Despite pushback, keeping the deal secret is worth it to Fitzgerald if it increases Pittsburgh’s chances of landing HQ2. He has played an active role in Pittsburgh’s revitalization, driven in large part by the city’s tech, education, and medical fields.
Those strengths have helped the former Rust Belt city rebound from the collapse of steel and manufacturing. But Pittsburgh is missing a large anchor tech company that can supply the talent, capital, and entrepreneurial activity needed to turn the city into a top-tier tech hub. Fitzgerald believes landing that missing ingredient is worth pushing back against the journalists, open records advocates, and colleagues who are demanding more transparency.
Continue reading for additional highlights from GeekWire’s interview with Fitzgerald.
On Uber’s rocky relationship with Pittsburgh: “To be honest with you, I think the Uber thing has been very positive for Pittsburgh. I’ve been very, very pleased. We actually are partnering with them in a strong way. They want to continue to grow their workforce here. I’ve just sent a name over to County Council for an appointment to our Board of Trustees in our community college that is an Uber employee so that they can be engaged with workforce development like other companies have been in the past.”
“There have probably been times when maybe they’ve done things that violated certain restrictions and just like any company that would violate environmental regulations, or whatever; things like that occur. For the most part, we’re glad they’re here.”
On Pittsburgh’s top innovation: “I just I think all of robotics. Whether it’s robotics around autonomous vehicle, or autonomous robotics around medical advancements, robotics around warehouses. You have self-driving forklifts. All the autonomous things that are happening around those type of things. We’re like Roboburgh. The city of robots. What’s going on from CMU to the Strip District in Lawrenceville is just transformational. I’m proud that it’s happening here in my hometown.”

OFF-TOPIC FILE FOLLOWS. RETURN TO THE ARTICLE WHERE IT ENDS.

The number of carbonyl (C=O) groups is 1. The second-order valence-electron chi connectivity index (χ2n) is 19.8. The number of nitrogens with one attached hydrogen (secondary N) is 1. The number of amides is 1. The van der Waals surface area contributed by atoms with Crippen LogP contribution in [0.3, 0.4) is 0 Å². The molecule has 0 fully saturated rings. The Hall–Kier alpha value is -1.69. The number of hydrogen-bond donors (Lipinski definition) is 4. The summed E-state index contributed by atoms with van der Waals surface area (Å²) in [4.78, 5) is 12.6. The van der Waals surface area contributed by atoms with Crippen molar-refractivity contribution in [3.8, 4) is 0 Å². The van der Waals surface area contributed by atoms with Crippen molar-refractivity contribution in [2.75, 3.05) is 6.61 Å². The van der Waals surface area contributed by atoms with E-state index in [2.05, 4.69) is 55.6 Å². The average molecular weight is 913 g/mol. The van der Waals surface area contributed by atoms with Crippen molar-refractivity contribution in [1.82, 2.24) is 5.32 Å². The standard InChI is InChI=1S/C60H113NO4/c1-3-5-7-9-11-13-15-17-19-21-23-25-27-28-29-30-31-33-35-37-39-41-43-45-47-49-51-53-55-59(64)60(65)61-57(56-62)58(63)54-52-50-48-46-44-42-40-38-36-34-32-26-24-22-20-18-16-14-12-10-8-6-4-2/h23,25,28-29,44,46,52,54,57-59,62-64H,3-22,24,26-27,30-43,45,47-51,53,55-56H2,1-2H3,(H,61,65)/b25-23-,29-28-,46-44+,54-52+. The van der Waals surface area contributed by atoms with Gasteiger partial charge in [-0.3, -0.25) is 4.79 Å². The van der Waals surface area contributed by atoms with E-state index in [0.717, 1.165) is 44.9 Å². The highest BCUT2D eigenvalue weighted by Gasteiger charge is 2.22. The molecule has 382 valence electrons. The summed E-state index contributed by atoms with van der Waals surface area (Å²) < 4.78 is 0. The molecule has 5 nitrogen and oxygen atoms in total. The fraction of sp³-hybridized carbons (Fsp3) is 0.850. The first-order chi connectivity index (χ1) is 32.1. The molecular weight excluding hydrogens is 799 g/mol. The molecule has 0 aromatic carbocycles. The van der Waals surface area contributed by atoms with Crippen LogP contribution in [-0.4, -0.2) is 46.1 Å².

On government incentives for economic development: “I think what you want to do is make sure you don’t pay upfront, and then hope there’s jobs on the back end. It’s more about partnering where once we see the jobs and once we see the revenue, maybe there could be some reduction in tax credits and things like that.”
“Let me just say this, the tax benefits or the tax incentives, I think will be really a small part of why Amazon makes its ultimate decision. When you look at the cost of doing business, the tax part of it is just a small part of it. It’s the cost of housing. It’s the cost of workers. It’s the cost of office space. It’s the cost of land. It’s the ease of transportation. There’s a whole lot of factors that go into that, that are much more impactful for the bottom line and the future growth of Amazon than are they going to get a 10 percent break on their taxes, or a five percent break?”
On what Amazon HQ2 can learn from HQ1 in Seattle: “Well, that’s one of the goals, and as we go forward with this, that workforce development and resources toward workforce development is going to be important. One of the things I’ve noticed in following how Amazon operates, and some of the things that they talk about, is they are starting to invest in early childhood education and internships for kids. The amount that they’ve endowed to the University of Washington, for example, for workforce training. I think probably HQ1 wasn’t as planned as HQ2 is going to be. It just grew so fast, they needed to build more buildings. They needed to get more office space. This came online. That came online. It seems like HQ2 is going to be much more thought out and planned. That’s just a natural occurrence. They probably never knew it would take off like it did.”
On how he would prepare for Amazon’s arrival: “It’s really, how do we work together? Is it transportation? Is it getting better mass transit to work where you need to be? Is it a workforce development program from our community college that can help provide opportunities for Pittsburghers, for people from Allegheny County; but also it can help Amazon in the workforce needs that they have? Where are you going to be moving to? What’s going to be the impact of the housing market in that area, in that neighborhood that you’re going to be at? That’s great that we’re going to see an increase most likely in property values for folks who own their home. That’s good. They’re going to build wealth from paying that mortgage all the time. But we don’t want to force out some of the folks, particularly renters, who have been there a long time. Putting in some sort of affordable housing mix with market rate housing, which is something we do, by the way, all the time anyway.”